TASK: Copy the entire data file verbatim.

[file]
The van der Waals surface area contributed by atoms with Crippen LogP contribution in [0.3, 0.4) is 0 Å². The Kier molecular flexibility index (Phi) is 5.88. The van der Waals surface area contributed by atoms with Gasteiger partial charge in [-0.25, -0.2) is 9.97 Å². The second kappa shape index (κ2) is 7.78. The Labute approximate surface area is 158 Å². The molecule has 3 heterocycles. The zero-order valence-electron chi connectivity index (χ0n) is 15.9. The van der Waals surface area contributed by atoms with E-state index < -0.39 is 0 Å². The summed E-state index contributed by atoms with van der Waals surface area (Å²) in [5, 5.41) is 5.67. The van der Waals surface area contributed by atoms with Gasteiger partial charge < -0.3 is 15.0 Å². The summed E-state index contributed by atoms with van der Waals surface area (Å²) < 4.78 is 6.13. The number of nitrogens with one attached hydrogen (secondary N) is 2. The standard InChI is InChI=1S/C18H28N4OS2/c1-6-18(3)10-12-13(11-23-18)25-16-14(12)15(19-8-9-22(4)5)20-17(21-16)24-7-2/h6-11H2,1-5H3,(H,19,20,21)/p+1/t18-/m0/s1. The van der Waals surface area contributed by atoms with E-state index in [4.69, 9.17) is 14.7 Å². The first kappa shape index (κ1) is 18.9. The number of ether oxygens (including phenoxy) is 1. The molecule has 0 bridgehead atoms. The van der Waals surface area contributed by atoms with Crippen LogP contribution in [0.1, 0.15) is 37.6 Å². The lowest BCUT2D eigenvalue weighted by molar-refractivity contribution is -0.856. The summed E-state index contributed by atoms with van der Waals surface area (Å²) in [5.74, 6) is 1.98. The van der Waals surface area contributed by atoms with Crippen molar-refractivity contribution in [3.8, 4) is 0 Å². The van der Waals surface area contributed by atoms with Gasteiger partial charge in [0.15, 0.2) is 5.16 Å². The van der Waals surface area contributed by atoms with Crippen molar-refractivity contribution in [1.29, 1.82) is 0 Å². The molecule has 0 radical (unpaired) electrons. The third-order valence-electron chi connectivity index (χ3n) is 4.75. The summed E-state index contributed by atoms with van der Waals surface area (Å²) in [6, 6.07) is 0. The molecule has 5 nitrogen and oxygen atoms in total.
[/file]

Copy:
The van der Waals surface area contributed by atoms with Crippen LogP contribution in [0.3, 0.4) is 0 Å². The Kier molecular flexibility index (Phi) is 5.88. The van der Waals surface area contributed by atoms with Gasteiger partial charge in [-0.25, -0.2) is 9.97 Å². The second kappa shape index (κ2) is 7.78. The Labute approximate surface area is 158 Å². The molecule has 3 heterocycles. The zero-order valence-electron chi connectivity index (χ0n) is 15.9. The van der Waals surface area contributed by atoms with E-state index < -0.39 is 0 Å². The summed E-state index contributed by atoms with van der Waals surface area (Å²) in [5, 5.41) is 5.67. The van der Waals surface area contributed by atoms with Gasteiger partial charge < -0.3 is 15.0 Å². The summed E-state index contributed by atoms with van der Waals surface area (Å²) < 4.78 is 6.13. The number of nitrogens with one attached hydrogen (secondary N) is 2. The standard InChI is InChI=1S/C18H28N4OS2/c1-6-18(3)10-12-13(11-23-18)25-16-14(12)15(19-8-9-22(4)5)20-17(21-16)24-7-2/h6-11H2,1-5H3,(H,19,20,21)/p+1/t18-/m0/s1. The van der Waals surface area contributed by atoms with E-state index in [4.69, 9.17) is 14.7 Å². The first kappa shape index (κ1) is 18.9. The number of ether oxygens (including phenoxy) is 1. The molecule has 0 bridgehead atoms. The van der Waals surface area contributed by atoms with Crippen LogP contribution in [0.1, 0.15) is 37.6 Å². The lowest BCUT2D eigenvalue weighted by molar-refractivity contribution is -0.856. The summed E-state index contributed by atoms with van der Waals surface area (Å²) in [5.74, 6) is 1.98. The van der Waals surface area contributed by atoms with Crippen molar-refractivity contribution in [3.8, 4) is 0 Å². The van der Waals surface area contributed by atoms with Gasteiger partial charge in [0.15, 0.2) is 5.16 Å². The van der Waals surface area contributed by atoms with Crippen molar-refractivity contribution in [1.29, 1.82) is 0 Å². The molecule has 0 radical (unpaired) electrons. The third-order valence-electron chi connectivity index (χ3n) is 4.75. The summed E-state index contributed by atoms with van der Waals surface area (Å²) in [6, 6.07) is 0. The molecule has 5 nitrogen and oxygen atoms in total.